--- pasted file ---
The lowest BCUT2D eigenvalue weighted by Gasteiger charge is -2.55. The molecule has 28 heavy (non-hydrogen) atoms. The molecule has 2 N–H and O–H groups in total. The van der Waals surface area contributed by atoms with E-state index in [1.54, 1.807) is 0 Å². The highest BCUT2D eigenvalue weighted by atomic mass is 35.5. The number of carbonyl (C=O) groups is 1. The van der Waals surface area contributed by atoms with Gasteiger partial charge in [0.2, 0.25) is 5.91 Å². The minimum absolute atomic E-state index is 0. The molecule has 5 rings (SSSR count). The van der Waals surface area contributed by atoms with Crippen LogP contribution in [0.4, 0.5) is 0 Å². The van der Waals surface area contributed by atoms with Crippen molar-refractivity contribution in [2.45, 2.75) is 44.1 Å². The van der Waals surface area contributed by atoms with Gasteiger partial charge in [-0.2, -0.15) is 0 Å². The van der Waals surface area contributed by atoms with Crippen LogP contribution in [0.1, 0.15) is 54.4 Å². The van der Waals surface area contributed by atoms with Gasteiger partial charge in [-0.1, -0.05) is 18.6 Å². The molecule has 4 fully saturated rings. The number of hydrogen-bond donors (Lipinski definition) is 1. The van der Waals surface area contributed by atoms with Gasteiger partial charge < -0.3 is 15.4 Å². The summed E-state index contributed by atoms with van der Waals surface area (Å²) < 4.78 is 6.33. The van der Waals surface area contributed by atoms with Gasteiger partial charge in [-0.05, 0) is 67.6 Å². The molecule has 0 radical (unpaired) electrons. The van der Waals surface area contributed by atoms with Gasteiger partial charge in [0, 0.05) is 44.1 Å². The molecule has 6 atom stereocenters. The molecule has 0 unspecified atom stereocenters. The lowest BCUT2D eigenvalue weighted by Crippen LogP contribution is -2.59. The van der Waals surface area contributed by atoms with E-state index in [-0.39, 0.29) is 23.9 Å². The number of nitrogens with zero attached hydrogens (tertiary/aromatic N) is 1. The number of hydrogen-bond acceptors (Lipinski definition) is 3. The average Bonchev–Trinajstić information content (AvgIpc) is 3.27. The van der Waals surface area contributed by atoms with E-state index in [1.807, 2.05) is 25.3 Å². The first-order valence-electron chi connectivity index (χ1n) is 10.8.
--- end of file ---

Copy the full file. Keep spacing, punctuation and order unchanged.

The lowest BCUT2D eigenvalue weighted by Gasteiger charge is -2.55. The molecule has 28 heavy (non-hydrogen) atoms. The molecule has 2 N–H and O–H groups in total. The van der Waals surface area contributed by atoms with E-state index in [1.54, 1.807) is 0 Å². The highest BCUT2D eigenvalue weighted by atomic mass is 35.5. The number of carbonyl (C=O) groups is 1. The van der Waals surface area contributed by atoms with Gasteiger partial charge in [0.2, 0.25) is 5.91 Å². The minimum absolute atomic E-state index is 0. The molecule has 5 rings (SSSR count). The van der Waals surface area contributed by atoms with Crippen LogP contribution in [0.4, 0.5) is 0 Å². The van der Waals surface area contributed by atoms with Crippen molar-refractivity contribution in [2.45, 2.75) is 44.1 Å². The van der Waals surface area contributed by atoms with Gasteiger partial charge in [-0.2, -0.15) is 0 Å². The van der Waals surface area contributed by atoms with Crippen LogP contribution in [0.1, 0.15) is 54.4 Å². The van der Waals surface area contributed by atoms with Gasteiger partial charge in [-0.1, -0.05) is 18.6 Å². The molecule has 4 fully saturated rings. The number of hydrogen-bond donors (Lipinski definition) is 1. The van der Waals surface area contributed by atoms with Gasteiger partial charge < -0.3 is 15.4 Å². The summed E-state index contributed by atoms with van der Waals surface area (Å²) < 4.78 is 6.33. The van der Waals surface area contributed by atoms with Gasteiger partial charge in [-0.05, 0) is 67.6 Å². The molecule has 0 radical (unpaired) electrons. The van der Waals surface area contributed by atoms with Gasteiger partial charge in [0, 0.05) is 44.1 Å². The molecule has 6 atom stereocenters. The molecule has 0 unspecified atom stereocenters. The lowest BCUT2D eigenvalue weighted by Crippen LogP contribution is -2.59. The van der Waals surface area contributed by atoms with E-state index in [-0.39, 0.29) is 23.9 Å². The number of nitrogens with zero attached hydrogens (tertiary/aromatic N) is 1. The number of hydrogen-bond acceptors (Lipinski definition) is 3. The average Bonchev–Trinajstić information content (AvgIpc) is 3.27. The van der Waals surface area contributed by atoms with E-state index in [1.807, 2.05) is 25.3 Å². The first-order valence-electron chi connectivity index (χ1n) is 10.8.